NIPS Proceedingsβ

The Neural Costs of Optimal Control

Part of: Advances in Neural Information Processing Systems 23 (NIPS 2010)

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Abstract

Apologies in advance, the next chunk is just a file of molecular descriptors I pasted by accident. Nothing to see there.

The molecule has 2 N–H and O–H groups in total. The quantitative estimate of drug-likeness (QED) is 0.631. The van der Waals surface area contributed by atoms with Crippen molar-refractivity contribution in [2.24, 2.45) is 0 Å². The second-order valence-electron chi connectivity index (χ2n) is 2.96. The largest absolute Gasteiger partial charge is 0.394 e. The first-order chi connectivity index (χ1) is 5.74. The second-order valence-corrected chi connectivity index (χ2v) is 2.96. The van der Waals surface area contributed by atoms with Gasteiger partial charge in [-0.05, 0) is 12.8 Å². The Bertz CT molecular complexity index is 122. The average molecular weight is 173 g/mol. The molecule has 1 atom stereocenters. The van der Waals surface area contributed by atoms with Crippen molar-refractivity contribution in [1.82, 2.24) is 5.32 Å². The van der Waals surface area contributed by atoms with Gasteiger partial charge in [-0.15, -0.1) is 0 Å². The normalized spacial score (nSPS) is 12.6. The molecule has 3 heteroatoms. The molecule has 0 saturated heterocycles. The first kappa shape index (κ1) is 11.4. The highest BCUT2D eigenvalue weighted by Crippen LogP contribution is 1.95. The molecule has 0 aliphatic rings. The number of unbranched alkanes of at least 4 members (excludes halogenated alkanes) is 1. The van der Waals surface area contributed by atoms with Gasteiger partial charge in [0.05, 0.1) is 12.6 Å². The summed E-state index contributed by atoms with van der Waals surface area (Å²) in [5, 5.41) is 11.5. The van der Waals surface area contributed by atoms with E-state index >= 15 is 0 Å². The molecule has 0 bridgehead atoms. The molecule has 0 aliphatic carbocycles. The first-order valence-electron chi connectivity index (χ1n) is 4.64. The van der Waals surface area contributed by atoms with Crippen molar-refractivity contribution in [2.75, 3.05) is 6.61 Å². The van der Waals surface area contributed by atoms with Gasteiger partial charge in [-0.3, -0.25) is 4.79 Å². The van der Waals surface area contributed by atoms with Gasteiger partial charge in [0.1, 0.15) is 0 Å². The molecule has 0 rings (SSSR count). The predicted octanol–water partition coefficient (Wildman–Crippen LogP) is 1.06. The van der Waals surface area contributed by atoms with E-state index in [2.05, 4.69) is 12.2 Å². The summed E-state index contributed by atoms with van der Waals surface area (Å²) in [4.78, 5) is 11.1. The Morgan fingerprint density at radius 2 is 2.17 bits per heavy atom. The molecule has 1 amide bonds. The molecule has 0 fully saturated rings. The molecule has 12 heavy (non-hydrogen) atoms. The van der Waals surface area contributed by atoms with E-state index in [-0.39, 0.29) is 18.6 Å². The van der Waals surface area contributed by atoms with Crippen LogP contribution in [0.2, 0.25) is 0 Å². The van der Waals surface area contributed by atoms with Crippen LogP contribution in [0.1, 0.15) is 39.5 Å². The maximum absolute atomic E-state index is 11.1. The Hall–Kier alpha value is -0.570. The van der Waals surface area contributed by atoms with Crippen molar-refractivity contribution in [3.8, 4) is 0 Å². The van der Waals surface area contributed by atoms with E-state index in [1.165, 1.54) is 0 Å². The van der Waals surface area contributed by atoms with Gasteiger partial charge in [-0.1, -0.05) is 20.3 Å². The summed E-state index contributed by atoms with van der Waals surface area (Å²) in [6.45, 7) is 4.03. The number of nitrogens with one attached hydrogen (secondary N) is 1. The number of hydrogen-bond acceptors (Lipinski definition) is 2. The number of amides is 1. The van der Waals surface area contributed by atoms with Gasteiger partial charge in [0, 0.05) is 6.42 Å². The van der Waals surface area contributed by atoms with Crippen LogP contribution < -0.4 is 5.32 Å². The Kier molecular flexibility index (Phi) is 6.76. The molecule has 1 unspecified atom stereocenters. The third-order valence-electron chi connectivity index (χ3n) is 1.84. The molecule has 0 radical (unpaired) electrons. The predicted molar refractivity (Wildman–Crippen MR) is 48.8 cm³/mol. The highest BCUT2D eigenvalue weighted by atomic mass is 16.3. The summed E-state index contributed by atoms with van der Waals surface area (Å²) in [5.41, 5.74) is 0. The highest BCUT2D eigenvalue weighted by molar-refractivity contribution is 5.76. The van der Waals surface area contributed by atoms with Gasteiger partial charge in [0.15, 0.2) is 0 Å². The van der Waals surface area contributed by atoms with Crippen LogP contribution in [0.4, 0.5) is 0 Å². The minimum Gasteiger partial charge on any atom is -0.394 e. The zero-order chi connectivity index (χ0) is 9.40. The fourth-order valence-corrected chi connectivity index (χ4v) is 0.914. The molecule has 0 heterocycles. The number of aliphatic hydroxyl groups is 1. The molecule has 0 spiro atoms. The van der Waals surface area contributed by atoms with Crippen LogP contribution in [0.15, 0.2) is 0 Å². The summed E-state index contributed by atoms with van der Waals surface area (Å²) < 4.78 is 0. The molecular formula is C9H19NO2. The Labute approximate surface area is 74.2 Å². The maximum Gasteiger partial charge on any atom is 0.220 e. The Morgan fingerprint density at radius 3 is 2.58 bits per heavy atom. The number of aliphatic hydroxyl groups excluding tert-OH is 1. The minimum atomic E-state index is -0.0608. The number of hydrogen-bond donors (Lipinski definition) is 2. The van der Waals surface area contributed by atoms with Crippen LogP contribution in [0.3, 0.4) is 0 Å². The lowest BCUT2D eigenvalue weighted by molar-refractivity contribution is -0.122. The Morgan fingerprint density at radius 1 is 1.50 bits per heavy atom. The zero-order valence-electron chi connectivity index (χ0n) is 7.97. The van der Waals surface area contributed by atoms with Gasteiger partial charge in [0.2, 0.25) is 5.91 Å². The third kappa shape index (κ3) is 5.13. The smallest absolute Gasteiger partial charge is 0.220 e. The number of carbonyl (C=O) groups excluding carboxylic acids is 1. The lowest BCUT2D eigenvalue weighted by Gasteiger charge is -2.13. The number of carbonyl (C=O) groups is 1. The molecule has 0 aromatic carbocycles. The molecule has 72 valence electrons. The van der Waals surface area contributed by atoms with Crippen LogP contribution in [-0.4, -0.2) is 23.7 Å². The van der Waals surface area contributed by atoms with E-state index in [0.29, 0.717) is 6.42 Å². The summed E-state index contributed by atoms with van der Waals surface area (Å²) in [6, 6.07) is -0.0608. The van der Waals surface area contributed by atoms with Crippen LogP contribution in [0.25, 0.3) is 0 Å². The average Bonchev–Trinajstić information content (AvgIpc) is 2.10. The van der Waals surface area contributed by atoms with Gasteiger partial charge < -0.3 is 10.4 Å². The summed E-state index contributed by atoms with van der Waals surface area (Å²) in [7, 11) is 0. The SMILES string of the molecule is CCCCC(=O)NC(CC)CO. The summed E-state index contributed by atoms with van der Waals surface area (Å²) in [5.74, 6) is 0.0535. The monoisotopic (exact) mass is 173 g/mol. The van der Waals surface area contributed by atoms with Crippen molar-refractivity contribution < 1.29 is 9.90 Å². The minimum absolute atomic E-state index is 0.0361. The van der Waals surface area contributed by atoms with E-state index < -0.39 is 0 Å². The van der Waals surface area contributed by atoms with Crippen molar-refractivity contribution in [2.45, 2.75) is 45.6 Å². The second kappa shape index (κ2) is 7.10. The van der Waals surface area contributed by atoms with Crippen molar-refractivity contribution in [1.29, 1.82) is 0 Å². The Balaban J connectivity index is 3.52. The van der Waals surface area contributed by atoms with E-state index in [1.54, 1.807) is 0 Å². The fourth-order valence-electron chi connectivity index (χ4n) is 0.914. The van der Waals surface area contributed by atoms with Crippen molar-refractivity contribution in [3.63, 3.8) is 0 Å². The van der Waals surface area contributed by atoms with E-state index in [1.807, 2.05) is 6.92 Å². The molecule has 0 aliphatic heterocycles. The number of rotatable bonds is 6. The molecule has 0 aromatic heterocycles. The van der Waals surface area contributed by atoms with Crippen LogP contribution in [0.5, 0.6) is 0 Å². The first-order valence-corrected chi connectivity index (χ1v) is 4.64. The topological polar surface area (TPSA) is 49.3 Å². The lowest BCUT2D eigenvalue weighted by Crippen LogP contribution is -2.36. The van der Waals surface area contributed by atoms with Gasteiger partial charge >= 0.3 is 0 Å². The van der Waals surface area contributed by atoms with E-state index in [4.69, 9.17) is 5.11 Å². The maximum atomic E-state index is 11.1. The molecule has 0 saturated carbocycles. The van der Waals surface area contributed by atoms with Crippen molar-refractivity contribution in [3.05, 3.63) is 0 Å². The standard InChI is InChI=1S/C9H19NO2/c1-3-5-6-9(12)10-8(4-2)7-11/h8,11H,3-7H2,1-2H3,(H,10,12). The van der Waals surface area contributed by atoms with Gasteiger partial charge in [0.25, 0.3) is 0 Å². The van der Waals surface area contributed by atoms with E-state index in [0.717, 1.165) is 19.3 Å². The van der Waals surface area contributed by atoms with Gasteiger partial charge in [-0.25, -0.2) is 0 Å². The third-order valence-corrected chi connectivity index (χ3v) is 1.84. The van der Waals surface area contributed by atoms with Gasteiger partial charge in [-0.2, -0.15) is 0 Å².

Optimal control entails combining probabilities and utilities. However, for most practical problems probability densities can be represented only approximately. Choosing an approximation requires balancing the benefits of an accurate approximation against the costs of computing it. We propose a variational framework for achieving this balance and apply it to the problem of how a population code should optimally represent a distribution under resource constraints. The essence of our analysis is the conjecture that population codes are organized to maximize a lower bound on the log expected utility. This theory can account for a plethora of experimental data, including the reward-modulation of sensory receptive fields.